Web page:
She said although she and Magdzas didn't know each other well, she didn't really care for him.
"You know how some people rub you the wrong way?" Johnson said. "But she's my best friend, you know?"
Volunteering to serve
Magdzas was featured in a 2006 Superior Daily Telegram story after he and his longtime friend, Matt Sosinski, volunteered to serve in Iraq in 2006. Magdzas had a simple explanation for why he decided to volunteer:
"I want to fight for my country," he said.
A native of El Centro, Calif., Magdzas, 23, graduated from Superior High School in 2005, according to the Telegram article.
He and Sosinski volunteered to serve in the Milwaukee-based 121st Field Artillery, Charlie Co. They were both combat engineers with the 724th Engineer Battalion, Bravo Co., of Superior.
Sosinski, who had known Magdzas since kindergarten, declined to comment on Wednesday.
On one social-networking site, Magdzas listed activities as "spending time with my beautiful family" and described his interests as family, cocker spaniels, fishing and swimming.
He also taught a personal firearm self-defense course for a Rice Lake, Wis.-based company called Better Defense. His profile with that company noted that he had been awarded a combat action badge and Purple Heart after his service in Iraq, was certified as a combat life-saver and certified in Red Cross CPR. He also was promotions officer for the Lake Superior Pointing Dog Club.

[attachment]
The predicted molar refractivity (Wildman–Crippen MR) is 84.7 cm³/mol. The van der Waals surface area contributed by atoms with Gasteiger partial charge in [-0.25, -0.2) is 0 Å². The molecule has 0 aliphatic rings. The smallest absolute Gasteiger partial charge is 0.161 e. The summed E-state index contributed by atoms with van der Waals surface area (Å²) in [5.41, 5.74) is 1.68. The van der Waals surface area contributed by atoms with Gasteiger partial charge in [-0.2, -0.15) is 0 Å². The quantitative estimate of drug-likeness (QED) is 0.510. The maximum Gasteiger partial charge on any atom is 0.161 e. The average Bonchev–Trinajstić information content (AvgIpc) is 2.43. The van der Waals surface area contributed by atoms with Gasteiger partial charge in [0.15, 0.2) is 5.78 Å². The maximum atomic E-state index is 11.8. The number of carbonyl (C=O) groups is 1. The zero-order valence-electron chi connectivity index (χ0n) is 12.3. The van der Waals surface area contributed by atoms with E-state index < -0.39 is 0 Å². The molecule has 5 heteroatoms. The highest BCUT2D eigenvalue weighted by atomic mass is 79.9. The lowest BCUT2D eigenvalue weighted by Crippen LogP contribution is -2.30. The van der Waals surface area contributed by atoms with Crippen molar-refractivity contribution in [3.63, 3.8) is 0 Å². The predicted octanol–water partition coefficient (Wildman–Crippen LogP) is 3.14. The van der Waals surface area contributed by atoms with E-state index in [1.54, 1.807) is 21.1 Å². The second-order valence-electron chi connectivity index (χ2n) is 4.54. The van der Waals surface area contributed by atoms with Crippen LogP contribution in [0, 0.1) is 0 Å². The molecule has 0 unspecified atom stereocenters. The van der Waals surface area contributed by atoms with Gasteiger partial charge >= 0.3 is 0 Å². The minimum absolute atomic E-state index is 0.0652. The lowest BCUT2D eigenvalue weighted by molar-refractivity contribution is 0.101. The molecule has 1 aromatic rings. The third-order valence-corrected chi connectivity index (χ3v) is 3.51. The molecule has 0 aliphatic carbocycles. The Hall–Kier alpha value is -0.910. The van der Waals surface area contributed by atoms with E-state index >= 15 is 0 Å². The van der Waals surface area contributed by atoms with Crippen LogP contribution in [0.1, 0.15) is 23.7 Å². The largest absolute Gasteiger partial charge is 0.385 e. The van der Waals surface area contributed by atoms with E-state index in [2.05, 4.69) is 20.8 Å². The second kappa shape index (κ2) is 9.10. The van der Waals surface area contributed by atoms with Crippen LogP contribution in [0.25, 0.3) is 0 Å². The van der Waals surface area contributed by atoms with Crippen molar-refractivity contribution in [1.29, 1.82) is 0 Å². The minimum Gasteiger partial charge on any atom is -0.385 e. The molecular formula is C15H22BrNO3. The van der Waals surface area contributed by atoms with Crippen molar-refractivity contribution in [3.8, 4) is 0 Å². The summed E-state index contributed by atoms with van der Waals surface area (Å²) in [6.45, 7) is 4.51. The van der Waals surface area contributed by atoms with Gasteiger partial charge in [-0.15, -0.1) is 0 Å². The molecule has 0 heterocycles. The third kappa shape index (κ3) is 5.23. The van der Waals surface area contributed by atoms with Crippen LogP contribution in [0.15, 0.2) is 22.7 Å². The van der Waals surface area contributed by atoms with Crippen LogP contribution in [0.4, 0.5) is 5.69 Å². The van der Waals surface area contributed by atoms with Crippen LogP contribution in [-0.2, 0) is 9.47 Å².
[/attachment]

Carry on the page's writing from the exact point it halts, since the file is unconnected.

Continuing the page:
Blaylock said he spoke to Magdzas on Monday and that Magdzas told him about the circumstances leading to his Purple Heart.
"He explained that he was in a Humvee that got hit by a roadside bomb," Blaylock said. "He said he didn't have any shrapnel in him, but that he was hit in the head with a large rock."
Blaylock visited with the family in their home on Monday because Magdzas was interested in purchasing a truck from Blaylock.
"There didn't seem to be anything out of line," he said.
The Better Defense profile listed Magdzas' interests as outdoorsman, hunter, trapper and fisherman and said he had been shooting guns since before age 12.
Gary Bjergo, CEO of the company, said Magdzas, like all of the instructors, worked as an independent contractor. He declined to comment further.
La Lor said a search warrant was being obtained to search the entire Magdzas home. He said the officers on the scene backed out of the house after it became clear that the victims could not be helped, and called the medical examiner.
The human cost of the tragedy became clear when a distraught woman ran from the avenue toward the crime scene. La Lor intercepted her before she crossed the yellow police tape. As he held her, she screamed that a family member was inside. Two emergency personnel escorted her away from the home.
The last status update by Oles on her Facebook page reportedly was on Monday when she posted, "What an emotionally exhausting day." She also reportedly added "p.s. baby in two days."
News Tribune staff writer John Lundy and Superior Telegram staff writer Maria Lockwood contributed to this report.